I usually go through great pains, when designing dungeons, to make corridors that are at least 5' wide, and often include many that are 10' wide. The logic, of course, is purely gamist and has nothing to do with the considerations of the structure of the buildings. I want fighters to be able to fight.
All that is about to change. Moving through medieval structures in Florence has given me a better appreciation for the size of rooms and stairwells. Indeed, most medieval buildings don't have corridors at all, but rather rooms opening onto other rooms. However, I preserve them for dungeons on the grounds that most of these places are built in a substantially different style to the "modern" world of the setting. That being said, chokepoints conveniently occur at doors and stairwells in medieval buildings.
Now, stairs... I have never imagined a stairwell or a corridor of less than five feet would exist in a medieval building. I had never been inside the winding, twisting, crazy path of the Duomo stairs. They are easily 3' at their widest and continue upwards for 462 steps. The walk is grueling, and the space is suitable only for grappling and stabbing. Even a pike or spear would have a hard time being used in such confined quarters, as the stairs turn and turn and turn on themselves, leaving no room for the butt-end of the weapon to trail or be set.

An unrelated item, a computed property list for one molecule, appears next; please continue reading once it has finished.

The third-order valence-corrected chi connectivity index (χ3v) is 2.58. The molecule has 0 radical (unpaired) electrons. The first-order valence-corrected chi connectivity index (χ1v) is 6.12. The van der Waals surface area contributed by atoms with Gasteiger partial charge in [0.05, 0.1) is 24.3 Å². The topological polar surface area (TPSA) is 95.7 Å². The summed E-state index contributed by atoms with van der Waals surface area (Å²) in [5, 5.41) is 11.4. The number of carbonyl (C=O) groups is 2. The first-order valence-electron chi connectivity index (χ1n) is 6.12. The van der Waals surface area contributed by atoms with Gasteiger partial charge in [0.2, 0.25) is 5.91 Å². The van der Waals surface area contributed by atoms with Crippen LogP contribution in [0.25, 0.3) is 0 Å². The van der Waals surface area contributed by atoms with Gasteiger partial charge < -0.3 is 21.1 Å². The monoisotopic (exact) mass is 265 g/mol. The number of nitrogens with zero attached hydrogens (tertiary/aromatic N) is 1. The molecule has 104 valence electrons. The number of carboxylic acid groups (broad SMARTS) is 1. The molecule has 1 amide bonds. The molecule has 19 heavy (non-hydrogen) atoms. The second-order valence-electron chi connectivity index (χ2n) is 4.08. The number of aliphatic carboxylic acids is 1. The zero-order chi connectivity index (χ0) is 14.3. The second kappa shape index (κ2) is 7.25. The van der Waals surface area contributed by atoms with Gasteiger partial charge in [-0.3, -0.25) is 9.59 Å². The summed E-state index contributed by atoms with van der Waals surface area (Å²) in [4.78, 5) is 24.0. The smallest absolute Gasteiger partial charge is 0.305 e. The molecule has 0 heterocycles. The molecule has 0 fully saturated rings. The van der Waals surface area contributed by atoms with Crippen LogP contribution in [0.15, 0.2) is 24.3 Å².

So you'd better believe that narrow design is having a comeback. Roofs that are too low for standing up (like the excavated crypts and church below the Florence Baptistery, which is a great model for a dungeon), floors that are sharply canted, and all other manner of architectural nightmare should soon find its way into the 10th Age. Farewell to the spacious, simple, rectilinear dungeon design. Hello, ancient and medieval architecture.